Other nuts aren't as sustainable. For example, California is home to most almond farms in the U.S. — transporting these nuts nationwide increases carbon emissions. Likewise, you need 12 liters of water to grow one almond, meaning 23 almonds require 276 liters. Unfortunately, California doesn't have adequate water reserves for almond farming due to its drier climate. 

4.   Soy Products

Soy products are a staple in plant-based diets and a critical low-carbon protein source. Three-quarters of a cup of tofu has 10 g of protein and delivers healthy omega-3 fatty acids for cholesterol control. It is also highly versatile, coming in different densities and prepared in various ways.

Soy farming isn't perfect, causing widespread deforestation in the Amazon rainforest. This is because the soy market is 13 times higher today than in the 1960s. However, its environmental impact is still far less than that of animal proteins.

5.   Chicken

When it comes to livestock, chicken may be your best low-carbon option. Sustainable poultry production relies on how farmers raise and feed the chickens, as chickens produce less methane during digestion. They also use less space and roam on the floor — typically covered in shavings to absorb their manure.

Although chickens have less environmental impact than beef cattle production, they still contribute to climate change. For instance, feed production accounts for 70% of emissions, while electricity use and fossil fuel combustion contribute 10.2% and 8.1%, respectively. Of course, farmers can make production more sustainable by utilizing renewable energy alternatives.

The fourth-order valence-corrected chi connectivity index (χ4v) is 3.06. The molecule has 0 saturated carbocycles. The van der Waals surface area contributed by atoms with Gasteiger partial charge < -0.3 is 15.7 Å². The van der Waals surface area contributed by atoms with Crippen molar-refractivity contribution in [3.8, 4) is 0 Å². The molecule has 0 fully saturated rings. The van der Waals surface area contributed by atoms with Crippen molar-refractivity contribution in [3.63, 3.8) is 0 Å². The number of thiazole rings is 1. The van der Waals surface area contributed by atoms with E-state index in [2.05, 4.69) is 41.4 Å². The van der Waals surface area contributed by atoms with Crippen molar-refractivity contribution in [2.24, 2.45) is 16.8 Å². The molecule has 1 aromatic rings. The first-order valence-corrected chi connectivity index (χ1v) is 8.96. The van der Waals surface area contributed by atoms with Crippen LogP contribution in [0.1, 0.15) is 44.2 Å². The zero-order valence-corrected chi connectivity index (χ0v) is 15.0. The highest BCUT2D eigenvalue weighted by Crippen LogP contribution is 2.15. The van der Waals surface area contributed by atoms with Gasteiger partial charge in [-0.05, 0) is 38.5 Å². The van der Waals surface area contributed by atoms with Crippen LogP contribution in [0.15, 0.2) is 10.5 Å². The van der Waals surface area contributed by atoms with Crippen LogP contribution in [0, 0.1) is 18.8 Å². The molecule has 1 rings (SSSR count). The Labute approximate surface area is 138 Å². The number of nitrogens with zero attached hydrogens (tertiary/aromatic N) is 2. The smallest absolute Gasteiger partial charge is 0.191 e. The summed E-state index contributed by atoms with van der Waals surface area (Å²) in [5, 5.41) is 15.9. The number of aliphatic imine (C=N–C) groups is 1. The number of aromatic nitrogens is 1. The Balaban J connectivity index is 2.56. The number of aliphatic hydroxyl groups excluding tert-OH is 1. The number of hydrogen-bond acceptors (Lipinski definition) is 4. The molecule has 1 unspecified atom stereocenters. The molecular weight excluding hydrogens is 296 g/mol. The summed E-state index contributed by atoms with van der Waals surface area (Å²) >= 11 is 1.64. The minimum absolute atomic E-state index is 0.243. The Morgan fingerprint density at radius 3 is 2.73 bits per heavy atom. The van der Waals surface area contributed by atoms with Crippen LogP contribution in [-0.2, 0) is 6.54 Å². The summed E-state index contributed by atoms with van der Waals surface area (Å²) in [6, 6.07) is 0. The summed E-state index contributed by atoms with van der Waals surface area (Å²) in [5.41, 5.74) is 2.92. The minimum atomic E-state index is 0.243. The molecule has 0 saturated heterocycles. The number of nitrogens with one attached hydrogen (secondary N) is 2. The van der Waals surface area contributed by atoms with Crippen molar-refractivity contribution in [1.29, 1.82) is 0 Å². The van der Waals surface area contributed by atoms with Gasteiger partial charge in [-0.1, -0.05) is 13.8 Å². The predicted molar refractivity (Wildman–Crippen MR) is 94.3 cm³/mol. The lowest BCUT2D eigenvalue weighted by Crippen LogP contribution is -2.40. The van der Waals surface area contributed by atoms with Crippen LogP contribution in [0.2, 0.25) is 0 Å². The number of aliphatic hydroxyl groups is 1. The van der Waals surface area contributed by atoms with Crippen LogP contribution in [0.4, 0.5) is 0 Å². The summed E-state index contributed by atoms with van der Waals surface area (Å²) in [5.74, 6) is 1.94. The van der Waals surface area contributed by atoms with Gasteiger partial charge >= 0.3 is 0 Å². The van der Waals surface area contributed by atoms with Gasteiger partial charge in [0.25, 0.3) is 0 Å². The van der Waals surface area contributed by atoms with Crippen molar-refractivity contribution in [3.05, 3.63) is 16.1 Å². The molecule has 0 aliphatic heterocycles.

6.   Seafood

Seafood products are also low-carbon options for a sustainable diet. Wild fisheries, in particular, produce lower carbon outputs than beef, cheese, pork and chicken because they require no land or fresh water. According to one study, small pelagic fish — sardines and anchovies — emit the lowest levels of greenhouse gases.

Most wild fisheries' environmental impact derives from wild capture. Boat trawlers drag along the seafloor, disturbing fragile marine ecosystems. They also produce three times higher emissions than boats using nets. The distance vessels must travel to catch wild fish also contributes to greenhouse gases.

Tips to Adopt a Climate-Friendly Diet

Transitioning to plant-based foods is good for your health and the environment. However, simply eating more low-carbon proteins also has a positive impact. The following tips will help you succeed in adopting a climate-friendly diet:

  • Start slowly by eliminating one or two high-emissions proteins from your weekly meals.
  • Plan your meals.
  • Always keep essential ingredients handy, including eggs, walnuts, beans and poultry.
  • Cook at home more often, trying low-carbon recipes with enthusiasm.
  • Opt for more natural products — instead of processed peanut butter, look for organic peanut butter produced with only nuts and seeds.
  • Research low-carbon proteins you can eat as opposed to those you shouldn't — this will make the dietary changes feel less restrictive.
  • Adopt a positive attitude about trying new foods.

It may take time before low-carbon proteins become second nature to your diet. Embrace learning about environmentally friendly alternatives and make changes accordingly.

Let Sustainability Inspire Your Diet

Eating more low-carbon proteins doesn't mean you have to give up your carnivorous diet. You can still enjoy poultry and seafood while creating a more sustainable planet — moderation is key. Keep an open mind and embrace climate-friendly foods to satisfy your hunger.